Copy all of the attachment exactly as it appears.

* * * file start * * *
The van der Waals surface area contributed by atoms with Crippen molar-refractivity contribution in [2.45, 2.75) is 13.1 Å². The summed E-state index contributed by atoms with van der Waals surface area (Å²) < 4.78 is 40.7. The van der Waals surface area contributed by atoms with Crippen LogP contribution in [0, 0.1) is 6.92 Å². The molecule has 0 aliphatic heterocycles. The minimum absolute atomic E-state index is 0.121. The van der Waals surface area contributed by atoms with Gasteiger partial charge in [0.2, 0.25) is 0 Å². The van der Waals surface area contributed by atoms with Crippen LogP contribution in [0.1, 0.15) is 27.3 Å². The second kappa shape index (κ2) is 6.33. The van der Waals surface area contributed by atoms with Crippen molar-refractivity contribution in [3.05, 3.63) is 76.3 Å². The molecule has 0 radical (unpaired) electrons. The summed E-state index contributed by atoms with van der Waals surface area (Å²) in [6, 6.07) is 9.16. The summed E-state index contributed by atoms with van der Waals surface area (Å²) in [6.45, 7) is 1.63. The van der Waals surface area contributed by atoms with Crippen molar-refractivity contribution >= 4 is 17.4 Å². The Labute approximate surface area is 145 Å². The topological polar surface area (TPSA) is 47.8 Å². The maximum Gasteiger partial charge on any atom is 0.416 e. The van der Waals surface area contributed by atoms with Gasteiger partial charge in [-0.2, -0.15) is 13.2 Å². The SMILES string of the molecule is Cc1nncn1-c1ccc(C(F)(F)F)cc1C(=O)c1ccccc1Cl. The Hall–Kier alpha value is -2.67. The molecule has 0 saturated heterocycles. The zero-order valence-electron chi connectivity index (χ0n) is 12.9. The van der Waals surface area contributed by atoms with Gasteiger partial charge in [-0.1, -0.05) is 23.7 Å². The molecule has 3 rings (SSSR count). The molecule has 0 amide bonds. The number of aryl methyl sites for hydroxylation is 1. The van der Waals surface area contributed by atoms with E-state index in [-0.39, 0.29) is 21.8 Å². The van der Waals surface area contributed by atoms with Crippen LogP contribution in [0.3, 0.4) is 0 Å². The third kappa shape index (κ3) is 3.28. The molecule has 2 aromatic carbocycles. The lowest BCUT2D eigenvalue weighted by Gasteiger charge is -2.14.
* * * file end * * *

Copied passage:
The van der Waals surface area contributed by atoms with Crippen molar-refractivity contribution in [2.45, 2.75) is 13.1 Å². The summed E-state index contributed by atoms with van der Waals surface area (Å²) < 4.78 is 40.7. The van der Waals surface area contributed by atoms with Crippen LogP contribution in [0, 0.1) is 6.92 Å². The molecule has 0 aliphatic heterocycles. The minimum absolute atomic E-state index is 0.121. The van der Waals surface area contributed by atoms with Gasteiger partial charge in [0.2, 0.25) is 0 Å². The van der Waals surface area contributed by atoms with Crippen LogP contribution in [0.1, 0.15) is 27.3 Å². The second kappa shape index (κ2) is 6.33. The van der Waals surface area contributed by atoms with Crippen molar-refractivity contribution in [3.05, 3.63) is 76.3 Å². The molecule has 0 radical (unpaired) electrons. The summed E-state index contributed by atoms with van der Waals surface area (Å²) in [6, 6.07) is 9.16. The summed E-state index contributed by atoms with van der Waals surface area (Å²) in [6.45, 7) is 1.63. The van der Waals surface area contributed by atoms with Crippen molar-refractivity contribution >= 4 is 17.4 Å². The Labute approximate surface area is 145 Å². The topological polar surface area (TPSA) is 47.8 Å². The maximum Gasteiger partial charge on any atom is 0.416 e. The van der Waals surface area contributed by atoms with Gasteiger partial charge in [-0.2, -0.15) is 13.2 Å². The SMILES string of the molecule is Cc1nncn1-c1ccc(C(F)(F)F)cc1C(=O)c1ccccc1Cl. The Hall–Kier alpha value is -2.67. The molecule has 0 saturated heterocycles. The zero-order valence-electron chi connectivity index (χ0n) is 12.9. The van der Waals surface area contributed by atoms with Gasteiger partial charge in [-0.1, -0.05) is 23.7 Å². The molecule has 3 rings (SSSR count). The molecule has 0 amide bonds. The number of aryl methyl sites for hydroxylation is 1. The van der Waals surface area contributed by atoms with E-state index in [-0.39, 0.29) is 21.8 Å². The van der Waals surface area contributed by atoms with Crippen LogP contribution in [0.3, 0.4) is 0 Å². The third kappa shape index (κ3) is 3.28. The molecule has 2 aromatic carbocycles. The lowest BCUT2D eigenvalue weighted by Gasteiger charge is -2.14.